I don't do a ton of power testing scenarios, so I'd have to look into that more... and I really need to go sleep. As for the "being competitive," AMD is pretty much on par with Nvidia's best in rasterization (similar to 6000-series), and it's at least narrowed the gap in ray tracing. Or maybe that's just my perception? Anyway, since basically Pascal, it's felt like AMD GPUs have been very behind Nvidia. Nvidia offers more performance and more features, at an admittedly higher price.
    Reply
  • Colif
    Steve appears to have recorded a 750watt transient on the xtx which makes me sit back and wonder what PSU you need. though I am not sure if that is peak system power or just the gpu itself.
    Reply
  • Elusive Ruse
    A bit of a cynical Pros/Cons section, no mention of XTX being a much better value over 4080 which is its direct competition?
    Performance falls within expected margins (reasonable expectations, not that of crazed fanboys). Beating 4080 in rasterization and falling short in RT and professional uses. I don't quite care for RT but the performance gap in Blender e.g. is still eyepopping. I have heard of Blender 3.5 offering big improvements, yet that's not the current reality of things. I also doubt this will be a better story for RNDA 3 in Maya (Arnold) either.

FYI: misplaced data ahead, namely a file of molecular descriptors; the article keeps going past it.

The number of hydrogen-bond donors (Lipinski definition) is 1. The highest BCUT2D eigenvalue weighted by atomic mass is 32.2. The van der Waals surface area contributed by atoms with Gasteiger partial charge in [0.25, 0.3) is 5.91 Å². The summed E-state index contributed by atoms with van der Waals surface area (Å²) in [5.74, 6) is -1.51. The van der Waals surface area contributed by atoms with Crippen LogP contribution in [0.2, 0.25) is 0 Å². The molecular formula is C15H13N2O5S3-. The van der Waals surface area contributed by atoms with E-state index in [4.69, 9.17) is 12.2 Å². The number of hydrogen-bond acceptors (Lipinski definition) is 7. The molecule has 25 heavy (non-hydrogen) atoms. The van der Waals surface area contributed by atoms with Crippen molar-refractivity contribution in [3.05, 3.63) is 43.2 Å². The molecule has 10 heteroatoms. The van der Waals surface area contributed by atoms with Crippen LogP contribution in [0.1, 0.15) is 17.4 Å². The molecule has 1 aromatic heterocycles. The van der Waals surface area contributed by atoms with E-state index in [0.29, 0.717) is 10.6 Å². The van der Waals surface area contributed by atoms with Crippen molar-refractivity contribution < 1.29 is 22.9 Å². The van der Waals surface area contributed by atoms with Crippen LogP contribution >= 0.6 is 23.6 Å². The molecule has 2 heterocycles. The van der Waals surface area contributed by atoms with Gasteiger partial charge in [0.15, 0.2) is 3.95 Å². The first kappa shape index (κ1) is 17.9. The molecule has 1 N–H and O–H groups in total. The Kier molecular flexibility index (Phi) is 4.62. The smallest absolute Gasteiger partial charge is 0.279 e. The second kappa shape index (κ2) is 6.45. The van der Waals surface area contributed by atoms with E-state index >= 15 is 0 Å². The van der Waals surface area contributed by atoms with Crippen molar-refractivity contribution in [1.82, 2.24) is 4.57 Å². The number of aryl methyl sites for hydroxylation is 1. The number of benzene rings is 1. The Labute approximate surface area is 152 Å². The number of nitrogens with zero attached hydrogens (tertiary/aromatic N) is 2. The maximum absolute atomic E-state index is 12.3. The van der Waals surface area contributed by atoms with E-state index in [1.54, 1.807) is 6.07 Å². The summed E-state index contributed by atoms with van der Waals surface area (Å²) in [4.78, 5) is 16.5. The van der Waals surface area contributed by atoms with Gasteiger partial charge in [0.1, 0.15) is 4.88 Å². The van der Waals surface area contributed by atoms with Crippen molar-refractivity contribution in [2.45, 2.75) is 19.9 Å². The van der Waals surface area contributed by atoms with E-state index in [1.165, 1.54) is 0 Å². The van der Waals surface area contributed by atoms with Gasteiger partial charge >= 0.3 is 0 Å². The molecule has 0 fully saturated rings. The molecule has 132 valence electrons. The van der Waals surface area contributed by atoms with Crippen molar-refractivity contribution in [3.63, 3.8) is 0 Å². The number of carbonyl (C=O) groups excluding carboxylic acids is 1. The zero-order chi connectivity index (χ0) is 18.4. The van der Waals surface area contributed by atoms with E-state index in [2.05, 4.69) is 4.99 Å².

Reply
  • shADy81
    I assume the 750 W transient GN recorded is for the full system? TPU are showing 455W spike for the XTX and 412 for the XT, lower than 6900 and 6800 by quite some way on their charts.

    They also downgraded their PSU recommendation to 650 W for both cards. Was 1000W on the 6900. I think I'd feel a bit close on 650 W even allowing for a good quality unit being able to supply more than rated for short times. 650 would surely be way to close for a 13900K system, what do they know that I dont?
    Reply
  • zecoeco
    spongiemaster said:
    Not sure how this was determined, but I would argue this is a step backwards in almost every situation from the 6000 series. Also, it should be pointed out that there is something going on with the power consumption of the 7000 series in non-gaming situations that will affect many users. Looks like the memory isn't down clocking or something.


    This is actually a bug that was already reported to AMD and they're already working on a fix.
    Reply
  • zecoeco
    "Chiplets don't actually improve performance (and may hurt it)"
    How on earth is this even a con? who said chiplets are for performance? chiplets are for cost saving.
    But what did y'all expect ? You just can't complain for this price point.. there you go, chiplets saved you $200 bucks + gave you 24GB of VRAM as bonus (versus 16GB on 4080)